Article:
# How do you differentiate the following parametric equation: # x(t)=t^2-t, y(t)=e^t+cost #?

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To differentiate the parametric equations ( x(t) = t^2 - t ) and ( y(t) = e^t + \cos(t) ) with respect to ( t ), compute the derivatives of ( x ) and ( y ) separately using the chain rule if necessary. This yields ( \frac{dx}{dt} ) and ( \frac{dy}{dt} ), which represent the rates of change of ( x ) and ( y ) with respect to ( t ), respectively.

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When evaluating a one-sided limit, you need to be careful when a quantity is approaching zero since its sign is different depending on which way it is approaching zero from. Let us look at some examples.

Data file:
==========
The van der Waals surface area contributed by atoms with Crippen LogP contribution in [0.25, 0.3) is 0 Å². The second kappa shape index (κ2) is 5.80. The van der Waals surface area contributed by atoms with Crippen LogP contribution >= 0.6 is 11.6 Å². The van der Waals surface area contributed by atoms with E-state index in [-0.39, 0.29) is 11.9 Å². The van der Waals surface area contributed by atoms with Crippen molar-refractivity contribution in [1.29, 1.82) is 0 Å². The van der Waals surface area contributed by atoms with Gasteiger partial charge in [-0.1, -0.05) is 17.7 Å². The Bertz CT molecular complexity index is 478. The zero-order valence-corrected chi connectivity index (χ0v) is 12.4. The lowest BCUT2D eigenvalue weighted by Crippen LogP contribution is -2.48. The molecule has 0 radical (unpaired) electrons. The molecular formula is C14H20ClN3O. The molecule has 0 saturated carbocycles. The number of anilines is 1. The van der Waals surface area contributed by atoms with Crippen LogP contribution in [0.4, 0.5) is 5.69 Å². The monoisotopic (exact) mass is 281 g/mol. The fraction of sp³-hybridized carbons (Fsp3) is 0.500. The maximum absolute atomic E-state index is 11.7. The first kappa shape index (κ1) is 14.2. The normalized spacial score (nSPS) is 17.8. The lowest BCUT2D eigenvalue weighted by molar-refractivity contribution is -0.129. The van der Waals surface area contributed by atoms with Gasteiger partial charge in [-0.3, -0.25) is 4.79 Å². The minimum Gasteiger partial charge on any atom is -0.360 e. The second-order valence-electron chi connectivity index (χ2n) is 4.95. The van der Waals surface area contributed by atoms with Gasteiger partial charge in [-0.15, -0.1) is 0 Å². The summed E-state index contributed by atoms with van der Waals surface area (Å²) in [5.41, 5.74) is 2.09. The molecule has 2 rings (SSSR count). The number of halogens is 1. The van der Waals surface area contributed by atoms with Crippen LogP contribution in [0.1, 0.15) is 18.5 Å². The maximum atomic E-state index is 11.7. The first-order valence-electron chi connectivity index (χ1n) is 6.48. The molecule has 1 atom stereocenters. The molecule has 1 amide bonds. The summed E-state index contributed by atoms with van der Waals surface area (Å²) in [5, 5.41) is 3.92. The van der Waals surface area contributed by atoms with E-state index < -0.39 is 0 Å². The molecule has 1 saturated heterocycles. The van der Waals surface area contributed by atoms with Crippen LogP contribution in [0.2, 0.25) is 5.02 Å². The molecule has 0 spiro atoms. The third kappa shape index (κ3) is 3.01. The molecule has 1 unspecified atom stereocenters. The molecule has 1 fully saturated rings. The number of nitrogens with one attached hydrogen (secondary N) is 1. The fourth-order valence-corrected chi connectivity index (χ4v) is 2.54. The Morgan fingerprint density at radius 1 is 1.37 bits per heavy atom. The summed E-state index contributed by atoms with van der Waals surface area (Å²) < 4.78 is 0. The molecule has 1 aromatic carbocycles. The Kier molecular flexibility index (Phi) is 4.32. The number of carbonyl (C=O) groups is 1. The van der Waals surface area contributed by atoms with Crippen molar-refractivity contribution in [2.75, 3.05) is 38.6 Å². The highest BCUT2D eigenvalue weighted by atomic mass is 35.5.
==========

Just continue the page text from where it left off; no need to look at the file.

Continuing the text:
When evaluating a one-sided limit, you need to be careful when a quantity is approaching zero since its sign is different depending on which way it is approaching zero from. Let us look at some examples.

When evaluating a one-sided limit, you need to be careful when a quantity is approaching zero since its sign is different depending on which way it is approaching zero from. Let us look at some examples.

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